How to fix 413 Request Entity too Large with WordPress and Nginx

This brief tutorial shows students and new users steps to resolve a common error with WordPress when trying to upload files, media and other data and get shown an error the says “413 Request Entity Too Large” via Nginx.

This error, 413 request entity too large occurs when you try to upload or make a client request that is too large to be processed by the web server, in the case a Nginx HTTP server.

If the server setting has a request size limit that is too small, your users / clients may come across this error a lot. So you will probably want to adjust the web server settings to allow larger requests.

One of the common issues webmasters encounter when managing WordPress is allow the server to allow file upload via WordPress media library.

WordPress allows users to upload new themes and plugins files, however, if your Nginx powered website isn’t configured to allow large file to be uploaded, the upload process will fail always.

Some common errors user get when dealing with file uploads with WordPress are:

  • Http error attempting to upload media
  • the uploaded file exceeds the upload_max_filesize directive in php.ini
  • maximum execution time exceeded
  • allowed memory size exhausted and many more.

Before continuing with the steps below, please make sure to backup your system.

Configure WordPress directory permissions

First, make sure the directory WordPress is running in has the correct permission for Nginx webserver to operate. On Ubuntu systems, the root directory is almost always at /var/www/html.

So, run the commands below give Nginx web server full access to that directory.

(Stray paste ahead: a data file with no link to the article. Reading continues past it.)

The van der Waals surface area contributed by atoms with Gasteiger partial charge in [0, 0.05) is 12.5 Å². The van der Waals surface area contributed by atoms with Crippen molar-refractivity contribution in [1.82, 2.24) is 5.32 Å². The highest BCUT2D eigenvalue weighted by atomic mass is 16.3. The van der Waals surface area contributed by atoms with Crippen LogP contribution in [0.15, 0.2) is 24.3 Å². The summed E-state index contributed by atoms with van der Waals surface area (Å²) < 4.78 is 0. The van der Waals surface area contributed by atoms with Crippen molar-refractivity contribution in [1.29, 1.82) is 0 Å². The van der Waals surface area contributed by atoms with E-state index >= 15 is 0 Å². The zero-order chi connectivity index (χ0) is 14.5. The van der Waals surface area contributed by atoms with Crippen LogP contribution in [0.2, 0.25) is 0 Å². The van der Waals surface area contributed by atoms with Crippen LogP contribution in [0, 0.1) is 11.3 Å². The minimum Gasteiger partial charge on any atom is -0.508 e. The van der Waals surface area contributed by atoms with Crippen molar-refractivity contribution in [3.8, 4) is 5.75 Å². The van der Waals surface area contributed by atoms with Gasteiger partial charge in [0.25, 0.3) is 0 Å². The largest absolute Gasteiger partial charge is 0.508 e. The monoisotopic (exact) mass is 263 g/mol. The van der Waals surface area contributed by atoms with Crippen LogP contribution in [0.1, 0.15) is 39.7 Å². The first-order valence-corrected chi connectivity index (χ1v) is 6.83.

sudo chown -R www-data:www-data /var/www/html/
sudo chmod -R 755 /var/www/html/

Adjust PHP-FPM settings

Next, adjust PHP-FPM settings to allow larger file uploads. By default, PHP-FPM is only allowed to uploaded a certain file size, so there’s a limit. Adjust the file upload size limit and other directives in PHP-FPM.

On Ubuntu 18.04 and up, the default PHP-FPM configuration file are stored in the the file below:


The x in the line above can either be a 0 or 1, 2, 3 or 4

So, open PHP-FPM configuration file by running the commands below and adjust the settings to suit your environment.

sudo nano /etc/php/7.2/fpm/php.ini

Then scroll down the file line by line and adjust each directive with the value below:

memory_limit = 256M
post_max_size = 32M
upload_max_filesize = 100M
file_uploads = On
max_execution_time = 600
max_input_time = 600

Save your changes.

If the file size you’re uploading is greater than 100MB, then adjust the upload_max_filesize to be greater than the file size.

Adjust Nginx configurations

Nginx also has its own limit definitions.

If you don’t define the size limit in Nginx configuration, whatever you do in the PHP configuration file may not apply to Nginx. To allow Nginx to also upload larger file, open Nginx configuration and add the values as defined below:

On Ubuntu systems, Nginx default site configuration files are stored at /etc/nginx/sites-available/default

If you have a custom file in there, adjust the highlighted values also.

server {
    listen 80;
    listen [::]:80;
    root /var/www/html/wordpress;
    index index.php index.html index.htm;

    client_max_body_size 100M;

location / {
    try_files $uri $uri/ /index.php?$query_string;

location ~ \.php$ {
      include snippets/fastcgi-php.conf;
      fastcgi_pass unix:/var/run/php/php7.1-fpm.sock;
      fastcgi_param SCRIPT_FILENAME $document_root$fastcgi_script_name;
      include fastcgi_params;
      fastcgi_connect_timeout 300s;
      fastcgi_read_timeout 300s;
      fastcgi_send_timeout 300s;

Save the file and continue

Finally, restart Nginx and PHP-FPM for the new settings to take effect

sudo systemctl reload nginx.service
sudo systemctl reload php7.2-fpm.service

Now go and try to upload the file you want with the size smaller than 100MB

This should do it.


  1. good tutorial and this is working great.
    please update command for reload nginx, use service not serive.
    btw sorry for my bad english.

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